First of all allow me to remind you of of our "MORAL OBLIGATION" in Lybia. According to our "so called leaders" , were in there country to "keep him from "KILLING" civilians. Correct? Lies, all lies !! Murder, is murder. Your killing people of Lybia and saying your protecting people. That I assume means "ALL" people. This Goverment lies about everything period! We must also look at the word murder ! Bin Lauden did`nt murder anyone. Can anybody "put him at the contols os any aircraft" ? Can anyone provide us with evidence that he gave others "bombs" to blow up others? He convinced others into feeling like his position was correct. . He personaly did`nt do anything other than admit his people did the deed. Now lets "fast forward" ..........your President ordered others (military) to kill Bin Lauden. Is this Murder ? Hes doing, this country is doing the same things it says are wrong ! You cant shoot someone , because they are shooting at you right? According to your leaders you can`t and yet they will tell you can `t do this that its illegal ! So why did they murder an "un-armed" man? These are their words not mine. The retoric, they speak.........basically they (Goverment) speaks out of both " sides of their collective mouths" !! And they claim the "moral" high ground. Seriously, this isn`t a Democratic society, its about doing what they like, (Goverment) and justify their actions useing whatever language suits them at the moment regarding the situation at the moment. As far as the "International Criminal Court' goes, well if you apply what their about then Obama should be brought before them and subsequently charged with the crimes that other dictators are charged with , or is it for OUR benifit ? Think about it for awhile. You`ll see.

    May 4, 2011 at 11:15 am |
    • Dave in Dallas

      "Interesting" thoughts. "Loved" your use of "quotes". They "genuinely" add to the reader's "perception of" the message "you" are trying to deliver "."


      May 4, 2011 at 11:19 am |
    • Robert


      I think that the fact that you made the comments that you made and have not been executed by the US Government that you criticize, is enough said! If you do not like our great country, go to another one. Go to Pakistan, Afghanistant or somewhere else in the middle east. Then come tell us about government hipocricy. I do not like Obama and believe that most politicians bend the facts and the truth, but I would rather think that while living on American soil than another country.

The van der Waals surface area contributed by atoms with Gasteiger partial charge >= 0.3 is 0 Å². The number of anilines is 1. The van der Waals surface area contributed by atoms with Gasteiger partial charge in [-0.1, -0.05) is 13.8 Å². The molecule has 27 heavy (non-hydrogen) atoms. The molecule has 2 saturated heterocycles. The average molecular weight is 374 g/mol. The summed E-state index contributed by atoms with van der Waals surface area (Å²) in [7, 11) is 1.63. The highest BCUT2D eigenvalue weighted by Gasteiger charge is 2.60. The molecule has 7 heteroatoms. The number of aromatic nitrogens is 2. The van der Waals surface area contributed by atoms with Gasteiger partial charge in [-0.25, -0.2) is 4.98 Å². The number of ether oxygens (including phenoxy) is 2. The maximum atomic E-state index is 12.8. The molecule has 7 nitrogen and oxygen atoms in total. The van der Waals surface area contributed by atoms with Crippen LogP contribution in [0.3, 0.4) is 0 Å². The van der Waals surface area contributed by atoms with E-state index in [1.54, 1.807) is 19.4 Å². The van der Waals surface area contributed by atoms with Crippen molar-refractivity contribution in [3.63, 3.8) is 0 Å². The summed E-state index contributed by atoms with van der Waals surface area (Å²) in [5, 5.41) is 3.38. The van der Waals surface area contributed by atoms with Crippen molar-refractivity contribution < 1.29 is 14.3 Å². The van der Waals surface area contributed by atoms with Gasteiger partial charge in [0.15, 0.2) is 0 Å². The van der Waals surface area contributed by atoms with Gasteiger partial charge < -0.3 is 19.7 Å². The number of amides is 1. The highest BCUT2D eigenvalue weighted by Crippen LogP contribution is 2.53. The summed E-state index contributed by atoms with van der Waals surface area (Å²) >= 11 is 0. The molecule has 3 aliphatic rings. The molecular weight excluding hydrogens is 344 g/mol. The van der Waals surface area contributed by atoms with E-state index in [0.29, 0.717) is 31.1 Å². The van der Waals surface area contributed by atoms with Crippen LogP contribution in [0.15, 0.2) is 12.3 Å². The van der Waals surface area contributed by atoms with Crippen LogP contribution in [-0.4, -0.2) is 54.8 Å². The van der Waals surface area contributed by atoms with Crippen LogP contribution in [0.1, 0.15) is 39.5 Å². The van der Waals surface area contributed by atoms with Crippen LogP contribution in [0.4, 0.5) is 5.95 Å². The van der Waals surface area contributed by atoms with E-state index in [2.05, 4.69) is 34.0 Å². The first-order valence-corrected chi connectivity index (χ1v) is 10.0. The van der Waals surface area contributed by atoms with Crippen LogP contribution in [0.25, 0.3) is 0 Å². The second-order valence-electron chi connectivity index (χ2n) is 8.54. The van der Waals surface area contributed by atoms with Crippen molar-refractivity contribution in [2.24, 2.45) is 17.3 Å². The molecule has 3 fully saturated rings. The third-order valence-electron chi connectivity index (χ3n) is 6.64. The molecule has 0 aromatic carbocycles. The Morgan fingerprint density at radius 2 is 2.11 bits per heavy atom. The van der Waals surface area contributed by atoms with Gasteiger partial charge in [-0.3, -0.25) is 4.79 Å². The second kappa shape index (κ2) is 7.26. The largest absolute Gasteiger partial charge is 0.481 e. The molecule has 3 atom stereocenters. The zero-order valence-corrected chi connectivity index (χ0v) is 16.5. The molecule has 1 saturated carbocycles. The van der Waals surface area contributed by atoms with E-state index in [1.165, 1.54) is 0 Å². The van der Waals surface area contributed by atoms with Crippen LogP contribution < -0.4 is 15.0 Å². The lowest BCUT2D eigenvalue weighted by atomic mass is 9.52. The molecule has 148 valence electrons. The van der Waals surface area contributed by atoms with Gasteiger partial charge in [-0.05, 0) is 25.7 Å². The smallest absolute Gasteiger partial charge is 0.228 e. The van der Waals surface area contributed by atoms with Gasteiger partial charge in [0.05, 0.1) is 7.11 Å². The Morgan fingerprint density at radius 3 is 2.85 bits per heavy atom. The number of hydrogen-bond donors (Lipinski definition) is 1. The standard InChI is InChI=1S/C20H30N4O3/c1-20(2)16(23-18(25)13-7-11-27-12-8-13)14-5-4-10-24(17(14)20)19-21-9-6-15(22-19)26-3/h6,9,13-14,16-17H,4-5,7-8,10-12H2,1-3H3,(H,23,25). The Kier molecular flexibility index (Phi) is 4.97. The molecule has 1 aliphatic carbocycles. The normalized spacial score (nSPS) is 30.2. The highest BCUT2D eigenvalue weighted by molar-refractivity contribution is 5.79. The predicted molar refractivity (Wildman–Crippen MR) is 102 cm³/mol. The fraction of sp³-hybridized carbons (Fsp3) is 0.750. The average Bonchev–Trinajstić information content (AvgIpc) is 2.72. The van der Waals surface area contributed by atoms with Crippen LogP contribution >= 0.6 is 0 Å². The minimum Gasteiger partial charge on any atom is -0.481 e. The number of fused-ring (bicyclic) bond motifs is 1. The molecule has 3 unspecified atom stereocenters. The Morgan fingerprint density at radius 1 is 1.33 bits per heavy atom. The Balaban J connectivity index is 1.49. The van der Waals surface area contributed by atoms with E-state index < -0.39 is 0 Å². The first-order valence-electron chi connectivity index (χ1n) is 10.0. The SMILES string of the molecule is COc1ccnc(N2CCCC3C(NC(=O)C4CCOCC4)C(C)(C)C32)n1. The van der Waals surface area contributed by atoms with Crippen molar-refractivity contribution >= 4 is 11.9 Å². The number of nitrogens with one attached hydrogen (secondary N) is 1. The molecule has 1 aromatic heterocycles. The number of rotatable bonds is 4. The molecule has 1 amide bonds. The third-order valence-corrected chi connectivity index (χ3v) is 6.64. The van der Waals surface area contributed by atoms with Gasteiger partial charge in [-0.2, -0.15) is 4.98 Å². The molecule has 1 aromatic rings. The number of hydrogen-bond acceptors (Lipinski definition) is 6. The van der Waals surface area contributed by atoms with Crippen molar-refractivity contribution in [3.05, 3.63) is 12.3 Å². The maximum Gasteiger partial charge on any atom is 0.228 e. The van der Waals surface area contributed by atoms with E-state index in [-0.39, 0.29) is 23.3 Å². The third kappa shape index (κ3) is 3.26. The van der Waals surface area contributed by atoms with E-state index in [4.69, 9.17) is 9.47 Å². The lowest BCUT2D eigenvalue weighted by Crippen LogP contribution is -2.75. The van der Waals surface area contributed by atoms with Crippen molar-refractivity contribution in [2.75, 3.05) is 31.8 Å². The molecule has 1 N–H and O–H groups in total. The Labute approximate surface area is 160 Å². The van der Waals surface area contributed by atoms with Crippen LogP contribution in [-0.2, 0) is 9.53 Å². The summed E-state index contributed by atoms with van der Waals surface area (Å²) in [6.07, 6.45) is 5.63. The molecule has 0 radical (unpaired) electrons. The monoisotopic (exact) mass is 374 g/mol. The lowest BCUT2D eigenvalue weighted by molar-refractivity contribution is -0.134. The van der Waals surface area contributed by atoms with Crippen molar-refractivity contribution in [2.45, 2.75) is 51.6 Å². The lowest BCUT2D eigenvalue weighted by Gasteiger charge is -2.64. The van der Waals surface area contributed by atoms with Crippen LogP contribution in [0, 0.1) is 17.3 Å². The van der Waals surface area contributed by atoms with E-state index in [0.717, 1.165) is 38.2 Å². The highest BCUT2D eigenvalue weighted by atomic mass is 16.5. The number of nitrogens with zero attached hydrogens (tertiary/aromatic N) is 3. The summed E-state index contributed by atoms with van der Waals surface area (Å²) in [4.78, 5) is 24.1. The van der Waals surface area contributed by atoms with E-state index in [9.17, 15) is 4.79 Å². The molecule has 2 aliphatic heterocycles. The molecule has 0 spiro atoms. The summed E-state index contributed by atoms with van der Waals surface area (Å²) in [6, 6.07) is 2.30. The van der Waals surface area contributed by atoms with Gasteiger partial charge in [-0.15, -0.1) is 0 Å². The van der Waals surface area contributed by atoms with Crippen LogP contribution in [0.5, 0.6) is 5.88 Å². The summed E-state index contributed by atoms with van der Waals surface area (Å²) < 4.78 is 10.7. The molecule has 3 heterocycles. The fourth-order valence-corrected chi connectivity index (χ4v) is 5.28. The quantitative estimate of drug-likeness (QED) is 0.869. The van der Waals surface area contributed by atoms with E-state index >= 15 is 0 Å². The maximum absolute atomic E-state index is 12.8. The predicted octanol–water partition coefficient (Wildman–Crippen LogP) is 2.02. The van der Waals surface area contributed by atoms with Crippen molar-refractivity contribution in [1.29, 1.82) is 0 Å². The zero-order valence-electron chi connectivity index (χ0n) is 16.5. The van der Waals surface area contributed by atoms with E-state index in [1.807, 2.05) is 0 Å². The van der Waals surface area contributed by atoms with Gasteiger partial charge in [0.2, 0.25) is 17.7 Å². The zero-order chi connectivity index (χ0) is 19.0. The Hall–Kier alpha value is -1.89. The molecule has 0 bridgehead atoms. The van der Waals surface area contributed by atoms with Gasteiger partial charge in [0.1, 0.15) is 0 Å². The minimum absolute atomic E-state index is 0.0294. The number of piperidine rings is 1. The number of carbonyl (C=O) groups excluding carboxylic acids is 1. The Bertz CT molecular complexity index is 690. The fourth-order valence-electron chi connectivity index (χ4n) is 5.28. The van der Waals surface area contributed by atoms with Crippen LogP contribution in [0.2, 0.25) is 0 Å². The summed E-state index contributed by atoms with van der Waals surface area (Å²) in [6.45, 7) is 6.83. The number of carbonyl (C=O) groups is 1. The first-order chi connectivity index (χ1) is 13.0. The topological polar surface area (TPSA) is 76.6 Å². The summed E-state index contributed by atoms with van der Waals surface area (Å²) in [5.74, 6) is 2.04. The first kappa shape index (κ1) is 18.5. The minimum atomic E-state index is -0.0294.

May 4, 2011 at 11:23 am |
    • Cactusmac

      It's Libya, not Lybia. C'mon, man...

      May 4, 2011 at 11:29 am |
    • Chris

      Mel – are you seriously trying to say Osama didnt murder anyone? are you aware that you can still be convicted of murder even if you aren't the "trigger man"? He ADMITTED that he was behind the planned attack that killed thousands of people, he's admitted to being the mastermind behind numerous other terrorist attacks that took innocent lives. He's both a murdered in spirit and in the eyes of the law. Wake up.

      May 4, 2011 at 11:49 am |
    • Chris

      As for the President ordering Osama to be killed or captured, thats a casualty of WAR. Bin Laden declared WAR on our country a long time ago, by doing that he opened himself up to the consequences of war – such as being killed by our military. You must have a screw loose to even compare the two situatons. Osama has said time and time again that he will not rest until America is wiped off the face of the earth. Please take off the tinfoil hat

      May 4, 2011 at 11:57 am |
  18. Dave

    I am an atheist, but this fellow is on to something with the 'love your enemy' thing. The major issue with this country is the fact that hardly anyone tries to empathize with the other side. Instead of understanding their views, we malign them, label them and denigrate them.

    Osama bin Laden was doing what he felt was the right thing in the face of our oppressive and invasive foreign policy. Of course, it was not the right thing, but to merely say that Osama was wrong and evil will do us no good. Looking at his motivation will.

    We've come of age, America. We can either continue this stage of disrespect for each other (in this country and beyond) or we can mature, start taking responsibility for our actions and move forward.

    May 4, 2011 at 11:14 am |
    • oakhill

      Well said Dave. A simple, articulate, powerful comment. Thank you.

      May 4, 2011 at 11:31 am |
  19. jon

    this dude probably steps out of the shower to take a p-ss. Who cares what he thinks/

    May 4, 2011 at 11:14 am |
    • Bill

      I doubt he gets out of bed to p-ss.

      May 4, 2011 at 11:20 am |
  20. Rex

    Who gives a rat's ass. The mutt is dead.

    May 4, 2011 at 11:10 am |
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The CNN Belief Blog covers the faith angles of the day's biggest stories, from breaking news to politics to entertainment, fostering a global conversation about the role of religion and belief in readers' lives. It's edited by CNN's Daniel Burke with contributions from Eric Marrapodi and CNN's worldwide news gathering team.